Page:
• Wedding: October 2012

I agree that wedding insurance is a good idea. At my wedding we’re having open bar, but I spoke to my wedding coordinator about this very issue – she said that the bartenders are not allowed to serve anyone who’s obviously too drunk (just like any other bar) because it becomes their liability. I would speak to your reception venue and see what they say…I’m sure they’ve dealt with this a million times!

Post # 26
Member
570 posts
Busy bee
  • Wedding: November 2012

I would have either you or your fiance speak directly to these people. If they are going to act like children, they deserve to be treated as such- they need to be informed that if they plan on using your wedding as an opportunity to act like idiots, then they are not welcome. No reason you should waste the money and the place at a table where a respectful, loving friend or family member could be instead.

Post # 28
Member
898 posts
Busy bee
  • Wedding: November 2011

Honestly, I wouldn’t be friends with people who acted that way at a friend’s wedding, where they know the bride and groom are footing the bill and will have to pay for what they damage.  We had a completely open bar at our reception, and we had no incidents at all….but that’s because neither my husband nor I would ever be friends with people who have no manners.

 I feel like you have 4 options:

1) don’t invite these friends who are rude and horrible at friends’ weddings

2) invite them and don’t be suprised when they are horrible and you have to pay extra for what they damage

3) talk to them before hand, but then go ahead and review option number 2

3) get security to enforce behavior for you.

 

personally, I would choose number 1.

Post # 29
Member
9129 posts
Buzzing Beekeeper
  • Wedding: November 2013 - St. Augustine Beach, FL

1) Find out what your bartender/venue do to avoid overly drunk guests.

2) Find out what your venue’s policy is about unruly guests and how they deal with them.

3) If you have people you already know are going to be an issue, assign someone to keep an eye on them during the night and remind the bartender to water down their drinks or otherwise slow them down.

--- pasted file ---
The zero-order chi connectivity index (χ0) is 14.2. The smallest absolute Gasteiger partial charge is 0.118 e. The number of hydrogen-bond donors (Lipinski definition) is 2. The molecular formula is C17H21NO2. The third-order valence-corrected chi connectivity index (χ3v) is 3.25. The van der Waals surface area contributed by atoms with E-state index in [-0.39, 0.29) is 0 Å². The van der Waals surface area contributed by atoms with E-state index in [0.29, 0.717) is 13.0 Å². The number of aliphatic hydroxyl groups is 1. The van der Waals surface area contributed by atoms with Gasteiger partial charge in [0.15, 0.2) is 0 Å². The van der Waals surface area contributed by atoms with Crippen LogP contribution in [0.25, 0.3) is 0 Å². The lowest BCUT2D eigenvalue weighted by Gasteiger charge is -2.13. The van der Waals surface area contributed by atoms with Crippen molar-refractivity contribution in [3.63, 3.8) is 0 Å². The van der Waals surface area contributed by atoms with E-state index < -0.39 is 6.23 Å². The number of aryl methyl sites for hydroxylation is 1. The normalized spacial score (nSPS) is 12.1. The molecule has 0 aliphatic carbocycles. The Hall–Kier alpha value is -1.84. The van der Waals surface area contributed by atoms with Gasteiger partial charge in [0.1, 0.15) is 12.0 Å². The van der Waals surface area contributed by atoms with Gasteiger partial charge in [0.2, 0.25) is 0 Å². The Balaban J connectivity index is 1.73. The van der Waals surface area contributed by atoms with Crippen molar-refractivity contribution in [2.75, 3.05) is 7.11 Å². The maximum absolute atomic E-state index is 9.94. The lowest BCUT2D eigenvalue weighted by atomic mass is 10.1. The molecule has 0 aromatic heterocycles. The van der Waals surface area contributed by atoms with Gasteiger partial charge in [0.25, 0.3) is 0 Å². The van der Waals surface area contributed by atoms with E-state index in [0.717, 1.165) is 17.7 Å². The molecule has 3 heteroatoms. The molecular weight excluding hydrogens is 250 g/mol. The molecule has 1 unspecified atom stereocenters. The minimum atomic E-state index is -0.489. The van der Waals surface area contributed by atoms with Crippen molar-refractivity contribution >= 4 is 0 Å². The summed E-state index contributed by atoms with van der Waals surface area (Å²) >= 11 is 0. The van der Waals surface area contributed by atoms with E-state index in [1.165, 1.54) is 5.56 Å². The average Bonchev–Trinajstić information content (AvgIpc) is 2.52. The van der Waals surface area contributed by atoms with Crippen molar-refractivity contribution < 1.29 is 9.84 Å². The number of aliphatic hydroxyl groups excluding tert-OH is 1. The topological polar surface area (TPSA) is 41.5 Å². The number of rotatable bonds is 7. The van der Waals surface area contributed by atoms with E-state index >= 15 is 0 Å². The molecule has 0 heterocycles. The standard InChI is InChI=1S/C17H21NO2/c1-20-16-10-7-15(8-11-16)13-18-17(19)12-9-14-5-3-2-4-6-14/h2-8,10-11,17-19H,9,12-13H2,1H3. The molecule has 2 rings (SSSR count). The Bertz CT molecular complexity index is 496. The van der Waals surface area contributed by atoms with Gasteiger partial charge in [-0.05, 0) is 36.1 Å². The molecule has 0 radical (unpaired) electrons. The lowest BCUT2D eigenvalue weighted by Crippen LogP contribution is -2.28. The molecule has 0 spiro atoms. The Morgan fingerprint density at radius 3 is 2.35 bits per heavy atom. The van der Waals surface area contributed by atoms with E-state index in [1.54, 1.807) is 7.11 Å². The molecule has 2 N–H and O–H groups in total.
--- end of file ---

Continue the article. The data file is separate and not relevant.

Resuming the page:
4) I would have hesitated to invite people who I knew were going to get ridiculously drunk and cause a problem or I would limit the alcohol in some manner to cut down on the chance that people could get ridiculously drunk.

Post # 30
Member
1091 posts
Bumble bee
  • Wedding: October 2012

Honestly, this is why I’d rather have an open bar than a cash bar.  People will bring their own booze to a cash bar. Is it obnoxious? A little. A lot of people also find cash bars obnoxious.  People are cheap and nipping in the car is easier and cheaper.  I’m not condoning what those people did, just saying that it’s a not-unforseeable consequence of a cash bar and young cheap/broke people intent on getting hammered.

Nipping in the car is also something no one can control.  You can’t control what they bring, what they drink, what’s available.  An open bar, you can control what’s there- beer and wine, beer wine signature cocktail, etc.  You also have bartenders controlling the serving, who can short unruly guests alcohol or cut them off altogether.  An open bar, oddly, gives you a lot more control (and the venue, which is a nice scapegoat after the wedding if someone’s pissed about not getting served- “oh my god, really, they cut you of?? I can’t believe it!!”). 

Post # 31
Member
149 posts
Blushing bee
  • Wedding: June 2012

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@RockStar33:  just read your comment and just re read what I wrote. I don’t see anything offensive about the way I worded MY OPINION. Its just advice and things that my husband and I saw as key to making our wedding fun.  Im sure other people have different ideas about having a fun wedding too i.e. dj vs. live band, having an mc vs. not, etc.. no need to take offense to every idea that differs with yours.